Meet Your Neighbor David Lewis at the Stevensville Creamery Picnic

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Montana is cattle country, a place linked in the American consciousness to images of leather-clad cowboys on horseback breathing dust kicked up by horned herds. David Lewis knows those romantic images are just that.

Every morning, whether in the long days of summer or in the deep of winter, Lewis rises before the sun and gets busy tending his herd of 600 Holstein cattle. But instead of riding across sagebrush hills shooting predators from the hip and saving hapless calves from raging rivers, Lewis is more likely sitting behind a computer or fine-tuning his state-of-the-art milkingmachinery.

“When we’re milking, I’m checking over every cow as it goes through — and I can’t even see them,” Lewis said as he sits at the computerized monitoring station in the milking barn at his 85-acre dairy farm just west of Victor, in the Bitterroot Valley.

Lewis is one among a fading breed of Montana dairymen. Like many of those who remain, it is a business in his blood: When he was just 14 his father started the dairy operation, which David took over when he was 28 years old. He is now 51.

According to data from the Montana Department of Livestock, Montana was home to 10,400 dairy farmers in 1965. By 2007, only 390 dairy farmers remained in the state. While the beef cattle industry remains robust, the number of dairy cows has dwindled from a high of 196,000 in 1933, to just 14,000 today (by comparison, there are 2.5 million beef cattle in the state).

Contrary to other regions, the dairy industry in the Bitterroot Valley continues to be strong, Lewis noted, although it has changed dramatically.

“In 1988, when I bought the dairy from my dad, there were 32 dairies in the valley,” he said. “Now there are seven. But we have the same overall number of cows. It’s about economies of scale basically: Get bigger or get out.”

Spend a day with David and it becomes evident why today’s young workers aren’t clamoring to get into the dairy business. Working alongside four full-time employees and a couple of part-timers, Lewis must keep the operation running almost around the clock, milking each of the farm’s 256 producing animals three times, feeding the entire herd and shipping 23,000 pounds of milk — each and every day of the year.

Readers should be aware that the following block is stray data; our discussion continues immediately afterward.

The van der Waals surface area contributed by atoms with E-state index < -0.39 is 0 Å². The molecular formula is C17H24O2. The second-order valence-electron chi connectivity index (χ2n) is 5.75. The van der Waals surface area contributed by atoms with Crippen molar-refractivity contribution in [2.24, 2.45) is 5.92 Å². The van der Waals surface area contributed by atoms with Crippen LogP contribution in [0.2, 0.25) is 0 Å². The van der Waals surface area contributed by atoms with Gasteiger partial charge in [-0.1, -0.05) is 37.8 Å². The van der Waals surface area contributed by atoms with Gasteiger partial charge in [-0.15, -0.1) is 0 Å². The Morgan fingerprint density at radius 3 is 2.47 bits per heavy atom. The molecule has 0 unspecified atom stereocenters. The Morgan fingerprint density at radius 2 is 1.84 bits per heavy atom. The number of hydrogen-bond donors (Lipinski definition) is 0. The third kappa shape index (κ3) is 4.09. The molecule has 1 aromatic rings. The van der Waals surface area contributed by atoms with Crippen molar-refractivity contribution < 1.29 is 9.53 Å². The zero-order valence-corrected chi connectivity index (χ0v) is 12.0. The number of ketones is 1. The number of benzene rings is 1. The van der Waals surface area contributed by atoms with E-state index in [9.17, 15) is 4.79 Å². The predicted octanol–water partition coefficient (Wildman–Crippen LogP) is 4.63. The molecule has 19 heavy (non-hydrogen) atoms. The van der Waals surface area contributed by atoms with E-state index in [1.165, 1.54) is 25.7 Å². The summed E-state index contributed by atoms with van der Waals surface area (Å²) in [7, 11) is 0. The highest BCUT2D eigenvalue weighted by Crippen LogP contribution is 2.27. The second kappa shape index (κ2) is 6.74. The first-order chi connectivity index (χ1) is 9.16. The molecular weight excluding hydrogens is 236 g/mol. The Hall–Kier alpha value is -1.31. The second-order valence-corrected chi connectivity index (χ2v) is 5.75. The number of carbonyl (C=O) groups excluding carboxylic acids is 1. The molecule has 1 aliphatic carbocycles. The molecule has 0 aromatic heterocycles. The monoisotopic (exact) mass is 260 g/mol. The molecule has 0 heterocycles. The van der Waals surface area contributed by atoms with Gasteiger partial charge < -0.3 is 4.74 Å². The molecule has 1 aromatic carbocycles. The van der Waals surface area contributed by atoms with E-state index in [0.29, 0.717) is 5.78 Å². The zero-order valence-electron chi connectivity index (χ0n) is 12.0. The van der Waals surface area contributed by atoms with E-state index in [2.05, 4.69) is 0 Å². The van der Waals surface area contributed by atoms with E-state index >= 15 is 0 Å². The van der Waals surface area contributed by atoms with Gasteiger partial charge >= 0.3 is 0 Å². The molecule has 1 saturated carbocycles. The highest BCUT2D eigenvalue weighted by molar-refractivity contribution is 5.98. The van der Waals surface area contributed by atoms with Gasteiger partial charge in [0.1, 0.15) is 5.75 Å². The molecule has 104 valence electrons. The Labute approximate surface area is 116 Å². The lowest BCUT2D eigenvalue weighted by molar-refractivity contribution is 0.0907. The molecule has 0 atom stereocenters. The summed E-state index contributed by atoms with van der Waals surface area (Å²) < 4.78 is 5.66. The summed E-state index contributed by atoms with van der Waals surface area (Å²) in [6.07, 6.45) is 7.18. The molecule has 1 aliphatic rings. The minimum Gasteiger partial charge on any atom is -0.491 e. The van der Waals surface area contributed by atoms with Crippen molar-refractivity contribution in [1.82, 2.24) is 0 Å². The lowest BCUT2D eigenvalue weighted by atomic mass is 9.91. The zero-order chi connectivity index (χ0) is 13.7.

“The ranchers, they calve once a year,” Lewis noted. “We never quit. I have one person on staff whose full-time job is just raising calves.”

At least Lewis doesn’t have to worry about where he will sell his milk. In 2010, Lewis became one of more than 550 farmer-owners of Darigold, Inc., the marketing and processing subsidiary of the Northwest Dairy Association and the nation’s fourth-largest dairy cooperative. The move brought market security and an affiliation with the most respected brand of dairy products in America.

“This farm was 12 miles from the processing plant when Dad bought it,” Lewis said. “Now the closest plant is in Bozeman. When freight is such a big issue, it’s really important to have the sense of security that comes with being a part of Darigold.”

Ultimately, Lewis wouldn’t trade his life on the dairy farm for anything.

“I love my cows, love being a farmer,” he said. “I have friends who do other things, they’re gone from home every other week. I got to watch every one of my kids get on and off the bus on their first day of school. We may have to milk on Christmas day, but then we open presents just like everyone else. I just really, really love this lifestyle.”

Darigold Montana at the Stevensville Creamery Picnic: August 3-5, 2012:  Montanans can learn more about the state’s dairy industry and meet local dairy farmers, like David Lewis and his family, at the upcoming Stevensville Creamery Picnic and Milk Run. Darigold is a proud sponsor of this year’s picnic and Dave will be driving a vintage 1928 Darigold truck in the Creamery Parade. Darigold will also be hosting a sampling booth at Veteran’s Park for this year’s Milk Run. Participants are encouraged to stop by to try Darigold’s Refuel Chocolate milk – a lactose-free, real dairy, 3-to-1 carb-to-protein ratio recovery drink.

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About Darigold Montana and Darigold, Inc.:

Darigold Montana’s plant in Bozeman, Mont., has been in operation since 1956. The plant distributes milk throughout Montana, and all milk processed at the plant comes from Darigold cooperative farmers within the state. Darigold, Inc. is headquartered in Seattle, Wash., and is the marketing and processing subsidiary of the Northwest Dairy Association, which is owned by more than 550 dairy producers throughout the Northwest. Darigold, Inc. produces a full line of dairy-based products for retail, foodservice, commodity and specialty markets and is one of the largest U.S. dairy processors. Darigold, Inc. operates 13 processing plants throughout the Northwest to serve its dairy farm families. http://consumer.darigold.com